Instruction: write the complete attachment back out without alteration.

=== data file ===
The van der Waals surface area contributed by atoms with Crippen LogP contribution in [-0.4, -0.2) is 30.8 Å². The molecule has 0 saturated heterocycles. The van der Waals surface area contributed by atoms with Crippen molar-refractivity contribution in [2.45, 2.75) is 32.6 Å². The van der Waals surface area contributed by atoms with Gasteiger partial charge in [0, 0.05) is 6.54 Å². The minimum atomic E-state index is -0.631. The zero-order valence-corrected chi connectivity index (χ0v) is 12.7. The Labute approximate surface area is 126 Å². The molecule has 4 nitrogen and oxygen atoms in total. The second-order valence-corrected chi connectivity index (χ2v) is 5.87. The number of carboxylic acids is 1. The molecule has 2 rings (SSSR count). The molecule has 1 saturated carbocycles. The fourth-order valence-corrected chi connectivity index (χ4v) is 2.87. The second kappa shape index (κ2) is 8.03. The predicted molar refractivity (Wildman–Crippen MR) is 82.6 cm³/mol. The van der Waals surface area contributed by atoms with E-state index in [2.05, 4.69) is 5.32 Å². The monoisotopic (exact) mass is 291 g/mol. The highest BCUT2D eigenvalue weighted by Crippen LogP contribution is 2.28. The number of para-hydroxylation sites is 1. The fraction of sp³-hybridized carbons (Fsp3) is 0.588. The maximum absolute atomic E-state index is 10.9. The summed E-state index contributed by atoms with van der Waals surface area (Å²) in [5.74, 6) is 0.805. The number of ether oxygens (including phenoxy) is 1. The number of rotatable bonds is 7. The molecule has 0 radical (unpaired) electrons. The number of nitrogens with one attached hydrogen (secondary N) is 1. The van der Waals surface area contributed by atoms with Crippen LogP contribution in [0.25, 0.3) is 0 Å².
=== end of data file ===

The van der Waals surface area contributed by atoms with Crippen LogP contribution in [-0.4, -0.2) is 30.8 Å². The molecule has 0 saturated heterocycles. The van der Waals surface area contributed by atoms with Crippen molar-refractivity contribution in [2.45, 2.75) is 32.6 Å². The van der Waals surface area contributed by atoms with Gasteiger partial charge in [0, 0.05) is 6.54 Å². The minimum atomic E-state index is -0.631. The zero-order valence-corrected chi connectivity index (χ0v) is 12.7. The Labute approximate surface area is 126 Å². The molecule has 4 nitrogen and oxygen atoms in total. The second-order valence-corrected chi connectivity index (χ2v) is 5.87. The number of carboxylic acids is 1. The molecule has 2 rings (SSSR count). The molecule has 1 saturated carbocycles. The fourth-order valence-corrected chi connectivity index (χ4v) is 2.87. The second kappa shape index (κ2) is 8.03. The predicted molar refractivity (Wildman–Crippen MR) is 82.6 cm³/mol. The van der Waals surface area contributed by atoms with E-state index in [2.05, 4.69) is 5.32 Å². The monoisotopic (exact) mass is 291 g/mol. The highest BCUT2D eigenvalue weighted by Crippen LogP contribution is 2.28. The number of para-hydroxylation sites is 1. The fraction of sp³-hybridized carbons (Fsp3) is 0.588. The maximum absolute atomic E-state index is 10.9. The summed E-state index contributed by atoms with van der Waals surface area (Å²) in [5.74, 6) is 0.805. The number of ether oxygens (including phenoxy) is 1. The number of rotatable bonds is 7. The molecule has 0 radical (unpaired) electrons. The number of nitrogens with one attached hydrogen (secondary N) is 1. The van der Waals surface area contributed by atoms with Crippen LogP contribution in [0.25, 0.3) is 0 Å².